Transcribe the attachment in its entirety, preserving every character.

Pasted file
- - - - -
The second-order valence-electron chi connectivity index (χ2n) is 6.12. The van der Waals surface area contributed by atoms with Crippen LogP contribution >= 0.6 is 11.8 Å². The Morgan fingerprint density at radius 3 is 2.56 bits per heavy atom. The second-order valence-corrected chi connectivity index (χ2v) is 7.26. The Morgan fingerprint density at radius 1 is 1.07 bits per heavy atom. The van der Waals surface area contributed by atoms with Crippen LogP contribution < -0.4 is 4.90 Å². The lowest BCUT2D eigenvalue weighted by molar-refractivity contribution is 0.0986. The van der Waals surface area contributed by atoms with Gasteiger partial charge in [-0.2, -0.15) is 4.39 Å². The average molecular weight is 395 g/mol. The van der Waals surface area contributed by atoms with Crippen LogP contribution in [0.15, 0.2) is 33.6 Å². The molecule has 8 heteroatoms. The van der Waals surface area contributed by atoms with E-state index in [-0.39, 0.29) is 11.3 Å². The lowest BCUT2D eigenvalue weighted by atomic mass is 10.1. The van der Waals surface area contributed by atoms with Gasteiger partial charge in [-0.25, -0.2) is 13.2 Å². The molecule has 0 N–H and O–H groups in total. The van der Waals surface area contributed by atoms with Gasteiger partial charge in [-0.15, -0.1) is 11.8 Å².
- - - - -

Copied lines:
The second-order valence-electron chi connectivity index (χ2n) is 6.12. The van der Waals surface area contributed by atoms with Crippen LogP contribution >= 0.6 is 11.8 Å². The Morgan fingerprint density at radius 3 is 2.56 bits per heavy atom. The second-order valence-corrected chi connectivity index (χ2v) is 7.26. The Morgan fingerprint density at radius 1 is 1.07 bits per heavy atom. The van der Waals surface area contributed by atoms with Crippen LogP contribution < -0.4 is 4.90 Å². The lowest BCUT2D eigenvalue weighted by molar-refractivity contribution is 0.0986. The van der Waals surface area contributed by atoms with Gasteiger partial charge in [-0.2, -0.15) is 4.39 Å². The average molecular weight is 395 g/mol. The van der Waals surface area contributed by atoms with Crippen LogP contribution in [0.15, 0.2) is 33.6 Å². The molecule has 8 heteroatoms. The van der Waals surface area contributed by atoms with E-state index in [-0.39, 0.29) is 11.3 Å². The lowest BCUT2D eigenvalue weighted by atomic mass is 10.1. The van der Waals surface area contributed by atoms with Gasteiger partial charge in [-0.25, -0.2) is 13.2 Å². The molecule has 0 N–H and O–H groups in total. The van der Waals surface area contributed by atoms with Gasteiger partial charge in [-0.15, -0.1) is 11.8 Å².